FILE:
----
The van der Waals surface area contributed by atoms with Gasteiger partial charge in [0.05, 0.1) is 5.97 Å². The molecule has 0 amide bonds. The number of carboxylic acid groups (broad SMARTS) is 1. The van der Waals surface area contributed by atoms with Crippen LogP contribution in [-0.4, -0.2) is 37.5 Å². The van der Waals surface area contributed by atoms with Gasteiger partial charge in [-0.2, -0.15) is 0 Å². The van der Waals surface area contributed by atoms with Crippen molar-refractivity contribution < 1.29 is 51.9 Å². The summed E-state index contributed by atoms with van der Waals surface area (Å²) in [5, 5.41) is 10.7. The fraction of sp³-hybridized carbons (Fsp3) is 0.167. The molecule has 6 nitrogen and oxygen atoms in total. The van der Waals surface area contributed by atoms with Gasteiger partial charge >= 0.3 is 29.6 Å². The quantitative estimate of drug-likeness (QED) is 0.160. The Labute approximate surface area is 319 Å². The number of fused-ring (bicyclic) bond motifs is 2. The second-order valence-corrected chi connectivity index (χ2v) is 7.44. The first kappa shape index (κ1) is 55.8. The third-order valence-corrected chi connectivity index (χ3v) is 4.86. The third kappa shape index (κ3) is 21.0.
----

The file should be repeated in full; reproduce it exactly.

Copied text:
The van der Waals surface area contributed by atoms with Gasteiger partial charge in [0.05, 0.1) is 5.97 Å². The molecule has 0 amide bonds. The number of carboxylic acid groups (broad SMARTS) is 1. The van der Waals surface area contributed by atoms with Crippen LogP contribution in [-0.4, -0.2) is 37.5 Å². The van der Waals surface area contributed by atoms with Gasteiger partial charge in [-0.2, -0.15) is 0 Å². The van der Waals surface area contributed by atoms with Crippen molar-refractivity contribution < 1.29 is 51.9 Å². The summed E-state index contributed by atoms with van der Waals surface area (Å²) in [5, 5.41) is 10.7. The fraction of sp³-hybridized carbons (Fsp3) is 0.167. The molecule has 6 nitrogen and oxygen atoms in total. The van der Waals surface area contributed by atoms with Gasteiger partial charge >= 0.3 is 29.6 Å². The quantitative estimate of drug-likeness (QED) is 0.160. The Labute approximate surface area is 319 Å². The number of fused-ring (bicyclic) bond motifs is 2. The second-order valence-corrected chi connectivity index (χ2v) is 7.44. The first kappa shape index (κ1) is 55.8. The third-order valence-corrected chi connectivity index (χ3v) is 4.86. The third kappa shape index (κ3) is 21.0.